Buffalo Gal

Buffalo Gal

A heavy heart is lightened by gratitude during a once-in-a-lifetime hunt. By Ben Pierce.

This story is featured in Montana Outdoors September–October 2016 issue

The call came on New Year’s Day. Christine Bailey, of Stevensville, her husband Randy, and their three children were driving to Deckard Flats near Jardine for a once-in-a-lifetime bison hunt. Over the phone, the Baileys learned that Christine’s father, Thomas Craig, the man who’d taught her to shoot a rifle and field dress a deer on high-country outings near her childhood home in Flagstaff, Arizona, had just died of cardiac arrest.

Passing through Bozeman with their mules in tow and children Tanna, 9, Zachary, 7, and Brianna, 5, in the back seat, Christine and Randy weighed the situation. Thomas had suffered from Alzheimer’s disease late in life, but he’d spoken with Christine about her upcoming bison hunt, and she knew he had been excited for her opportunity.

The Baileys decided there was little that could be done at that moment. And they knew something else: Thomas would have wanted them to hunt. “My father gave me the love of hunting,” Christine said.

Once-in-a-lifetime opportunity
Eight months earlier, on a whim, Christine had applied for a Montana bison license. While applying for moose and elk tags, she asked her husband about the bison hunt. Randy told her to go ahead and put in, but that she’d “never draw a tag.” Of the more than 10,000 hunters who apply to hunt bison in Montana, only 80 or so get drawn for a license. When Christine’s bison hunt packet arrived in the mail in late June, it took a while to register what happened. She read through the Montana Fish, Wildlife & Parks pamphlet three times before realizing she’d drawn a tag. “I actually took a picture of the pamphlet and the letter and put it on Facebook to share with my friends,” Christine said. “We go to a church that has a lot of hunters, so there was a lot of excitement and disbelief.”

To prepare for the hunt, Christine and Randy pored over maps, watched YouTube videos, and studied the extensive bison hunt information provided by FWP. The couple then contacted the department’s Gardiner-area game warden, Chris Kerin, to learn about the area where they’d be hunting and what to expect. Despite its name, Deckard Flats is anything but flat, Kerin told them. The area lies just north of Yellowstone National Park and is defined by rolling hills and ravines that extend from the west flank of Buffalo Mountain.

Experienced hunters comfortable in the backcountry, the Baileys wanted to hunt with their children, stay far from roads, and ride in on their mules. “Because Deckard Flats is a mile or two away from a road, it’s a big task to pack out a bison,” Kerin says. “It took a lot of thoughtfulness to pull it off the way the Baileys did. Their hunt on Deckard Flats is what I wish every bison hunter could do. They made it an event for the whole family.”

Day of the hunt
The Baileys awoke in camp on Saturday to bright sunshine. The forecast called for temperatures below freezing and blue skies, good conditions for hunting. Excitement tempered by heavy hearts over their recent loss, Christine and Randy saddled the mules and dressed the kids for a day out in the cold.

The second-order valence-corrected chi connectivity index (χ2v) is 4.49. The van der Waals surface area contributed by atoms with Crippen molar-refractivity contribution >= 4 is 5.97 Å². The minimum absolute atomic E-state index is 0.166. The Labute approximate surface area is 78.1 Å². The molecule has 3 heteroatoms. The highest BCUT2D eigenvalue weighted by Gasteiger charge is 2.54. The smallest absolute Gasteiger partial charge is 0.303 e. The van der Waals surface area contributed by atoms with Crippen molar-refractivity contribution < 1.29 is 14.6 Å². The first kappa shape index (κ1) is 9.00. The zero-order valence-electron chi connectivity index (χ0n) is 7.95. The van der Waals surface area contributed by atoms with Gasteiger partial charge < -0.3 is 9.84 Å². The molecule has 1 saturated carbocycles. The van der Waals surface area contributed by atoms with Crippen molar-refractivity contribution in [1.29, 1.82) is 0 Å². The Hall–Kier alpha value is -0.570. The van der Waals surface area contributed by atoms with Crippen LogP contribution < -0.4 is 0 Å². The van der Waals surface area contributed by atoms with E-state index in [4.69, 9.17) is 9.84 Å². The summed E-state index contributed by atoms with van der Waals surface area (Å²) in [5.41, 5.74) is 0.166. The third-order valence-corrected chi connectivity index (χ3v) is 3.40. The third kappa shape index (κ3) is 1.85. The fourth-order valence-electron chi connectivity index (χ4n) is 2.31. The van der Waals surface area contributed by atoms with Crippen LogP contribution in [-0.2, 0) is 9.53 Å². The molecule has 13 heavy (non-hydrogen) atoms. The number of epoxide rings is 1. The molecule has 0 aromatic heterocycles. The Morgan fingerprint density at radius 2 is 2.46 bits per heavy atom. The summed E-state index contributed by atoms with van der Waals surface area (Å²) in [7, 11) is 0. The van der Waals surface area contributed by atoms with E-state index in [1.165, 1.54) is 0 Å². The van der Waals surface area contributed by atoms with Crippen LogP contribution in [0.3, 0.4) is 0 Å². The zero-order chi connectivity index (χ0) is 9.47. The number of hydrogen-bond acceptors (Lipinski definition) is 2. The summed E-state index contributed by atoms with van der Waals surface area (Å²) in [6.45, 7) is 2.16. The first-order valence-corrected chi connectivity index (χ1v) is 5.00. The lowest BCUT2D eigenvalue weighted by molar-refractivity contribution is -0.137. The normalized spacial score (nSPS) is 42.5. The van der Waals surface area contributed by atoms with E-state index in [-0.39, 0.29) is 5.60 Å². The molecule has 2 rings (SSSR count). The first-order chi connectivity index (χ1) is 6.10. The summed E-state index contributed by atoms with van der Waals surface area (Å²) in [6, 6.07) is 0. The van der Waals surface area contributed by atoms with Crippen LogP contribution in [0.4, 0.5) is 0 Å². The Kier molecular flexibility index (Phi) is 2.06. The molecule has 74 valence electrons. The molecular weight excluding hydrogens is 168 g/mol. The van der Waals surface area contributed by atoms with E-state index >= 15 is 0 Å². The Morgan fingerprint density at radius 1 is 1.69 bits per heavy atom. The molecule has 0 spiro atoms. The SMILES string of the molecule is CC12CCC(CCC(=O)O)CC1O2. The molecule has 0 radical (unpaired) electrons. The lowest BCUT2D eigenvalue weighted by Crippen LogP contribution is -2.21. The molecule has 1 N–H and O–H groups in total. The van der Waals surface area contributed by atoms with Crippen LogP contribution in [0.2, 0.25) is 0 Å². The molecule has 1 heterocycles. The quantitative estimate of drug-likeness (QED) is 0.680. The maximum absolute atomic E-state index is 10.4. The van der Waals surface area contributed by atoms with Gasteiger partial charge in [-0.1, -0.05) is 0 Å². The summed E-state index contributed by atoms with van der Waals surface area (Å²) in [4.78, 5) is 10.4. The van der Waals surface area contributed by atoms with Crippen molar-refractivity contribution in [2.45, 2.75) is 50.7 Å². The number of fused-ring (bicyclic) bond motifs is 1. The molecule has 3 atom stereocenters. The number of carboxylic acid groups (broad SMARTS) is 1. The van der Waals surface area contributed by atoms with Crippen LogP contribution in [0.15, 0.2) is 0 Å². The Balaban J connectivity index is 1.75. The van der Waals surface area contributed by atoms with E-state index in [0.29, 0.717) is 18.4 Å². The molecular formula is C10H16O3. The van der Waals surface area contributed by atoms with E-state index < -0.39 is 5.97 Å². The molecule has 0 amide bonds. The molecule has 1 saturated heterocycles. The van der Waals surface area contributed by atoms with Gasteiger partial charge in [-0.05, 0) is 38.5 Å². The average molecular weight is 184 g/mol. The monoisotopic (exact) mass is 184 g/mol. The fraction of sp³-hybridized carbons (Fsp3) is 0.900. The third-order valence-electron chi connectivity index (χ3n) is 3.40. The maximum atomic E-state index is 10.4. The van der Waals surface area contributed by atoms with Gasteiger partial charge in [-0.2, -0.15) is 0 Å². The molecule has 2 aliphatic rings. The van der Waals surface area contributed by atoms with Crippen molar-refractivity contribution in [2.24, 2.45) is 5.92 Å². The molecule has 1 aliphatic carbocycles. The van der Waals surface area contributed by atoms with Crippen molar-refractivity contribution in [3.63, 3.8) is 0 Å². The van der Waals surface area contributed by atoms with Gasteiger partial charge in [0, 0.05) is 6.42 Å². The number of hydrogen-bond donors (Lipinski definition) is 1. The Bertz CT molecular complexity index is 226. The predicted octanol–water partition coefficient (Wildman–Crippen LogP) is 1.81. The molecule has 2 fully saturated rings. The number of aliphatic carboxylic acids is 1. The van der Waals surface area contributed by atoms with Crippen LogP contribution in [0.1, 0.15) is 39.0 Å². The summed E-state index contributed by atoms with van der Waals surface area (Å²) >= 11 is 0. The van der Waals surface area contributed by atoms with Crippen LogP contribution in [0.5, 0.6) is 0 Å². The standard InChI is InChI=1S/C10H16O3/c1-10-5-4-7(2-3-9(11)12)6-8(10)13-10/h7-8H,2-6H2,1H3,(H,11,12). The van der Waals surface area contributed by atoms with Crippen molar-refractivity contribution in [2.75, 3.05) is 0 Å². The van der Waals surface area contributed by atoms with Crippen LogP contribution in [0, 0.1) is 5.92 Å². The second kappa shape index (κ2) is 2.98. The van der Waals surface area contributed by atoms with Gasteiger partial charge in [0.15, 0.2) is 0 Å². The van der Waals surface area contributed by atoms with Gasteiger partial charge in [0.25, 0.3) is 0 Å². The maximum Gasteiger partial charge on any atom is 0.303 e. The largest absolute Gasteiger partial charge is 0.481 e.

The family rode onto Deckard Flats around 9 a.m. Deer dotted the landscape, but the bison the Baileys expected to find were nowhere to be seen. Christine said a prayer. “I said to myself, ‘Dad, I know you’re up there. Give me something,’” she says.

At that moment the Baileys spotted a group of six bull bison moving across the flat. The family rode to a rock outcropping, where they glassed the bulls for 45 minutes. Christine and Randy picked out a big male that appeared to be the oldest of the bunch. “It was an older bull, past his prime, no longer breeding,” Christine says.

Christine and Randy rode from the outcropping to get closer to the bison herd. At around 11 a.m., Christine was off her mule, prone in the snow, with the bull bison’s kill zone in her scope. She squeezed the trigger. The bison jumped and then collapsed in a patch of snow as the rest of the herd slowly drifted away.

Lasting memories
Christine tagged the bison, called Kerin to report her success, then returned to the outcropping to fetch the kids, who’d watched the entire hunt. The family rode out on their mules to begin the long process of field dressing and packing out the bull, but not before taking a few photographs to share with friends and other family members.

The couple and their kids worked together to remove the bison’s cape to help the meat cool down, and then spent the rest of the afternoon removing the animal’s massive head. By then it was dark, very cold, and time to head to camp.

The next morning, the Baileys faced even more work. They returned to the bison and finished field dressing the bull. They hauled roughly 600 pounds of meat, about twice what they were used to harvesting from a bull elk. “Growing up with my dad and the hunting ethic he instilled in me, we use everything we kill. My husband and I are instilling that in our kids.” Randy spent the next three weeks butchering and processing the meat into steaks, sausages, ground meat, and jerky.

“For being an old bull, I was surprised how tender the meat is,” Christine says. “It’s very good.”

Christine says she’s had a lot of great deer and elk hunts over the years, but nothing can compare to the day she and her family rode mules onto Deckard Flats and hunted a bison, just as mountain men and American Indians had done 150 years before.

“I will remember my dad watching over us,” she says. “Being able to share that experience with my husband and my kids is something I will always remember.”Bear bullet

Ben Pierce is an editor at large for the Bozeman Daily Chronicle.

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